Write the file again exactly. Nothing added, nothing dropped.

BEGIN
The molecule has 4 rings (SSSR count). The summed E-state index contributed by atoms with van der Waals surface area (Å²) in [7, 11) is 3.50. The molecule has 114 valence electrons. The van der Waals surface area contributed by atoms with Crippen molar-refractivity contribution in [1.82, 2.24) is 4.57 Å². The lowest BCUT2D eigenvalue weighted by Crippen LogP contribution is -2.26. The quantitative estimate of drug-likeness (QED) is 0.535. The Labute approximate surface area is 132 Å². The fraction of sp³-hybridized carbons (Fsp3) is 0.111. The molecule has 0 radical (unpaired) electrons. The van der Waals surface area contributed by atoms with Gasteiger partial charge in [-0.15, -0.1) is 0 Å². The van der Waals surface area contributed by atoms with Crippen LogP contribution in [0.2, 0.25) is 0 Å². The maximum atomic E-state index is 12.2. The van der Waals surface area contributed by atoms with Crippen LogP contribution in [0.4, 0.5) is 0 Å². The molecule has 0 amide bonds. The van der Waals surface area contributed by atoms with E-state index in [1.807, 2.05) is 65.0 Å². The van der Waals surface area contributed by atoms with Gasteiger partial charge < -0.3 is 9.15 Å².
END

The molecule has 4 rings (SSSR count). The summed E-state index contributed by atoms with van der Waals surface area (Å²) in [7, 11) is 3.50. The molecule has 114 valence electrons. The van der Waals surface area contributed by atoms with Crippen molar-refractivity contribution in [1.82, 2.24) is 4.57 Å². The lowest BCUT2D eigenvalue weighted by Crippen LogP contribution is -2.26. The quantitative estimate of drug-likeness (QED) is 0.535. The Labute approximate surface area is 132 Å². The fraction of sp³-hybridized carbons (Fsp3) is 0.111. The molecule has 0 radical (unpaired) electrons. The van der Waals surface area contributed by atoms with Gasteiger partial charge in [-0.15, -0.1) is 0 Å². The van der Waals surface area contributed by atoms with Crippen LogP contribution in [0.2, 0.25) is 0 Å². The maximum atomic E-state index is 12.2. The van der Waals surface area contributed by atoms with Crippen LogP contribution in [0.4, 0.5) is 0 Å². The molecule has 0 amide bonds. The van der Waals surface area contributed by atoms with E-state index in [1.807, 2.05) is 65.0 Å². The van der Waals surface area contributed by atoms with Gasteiger partial charge < -0.3 is 9.15 Å².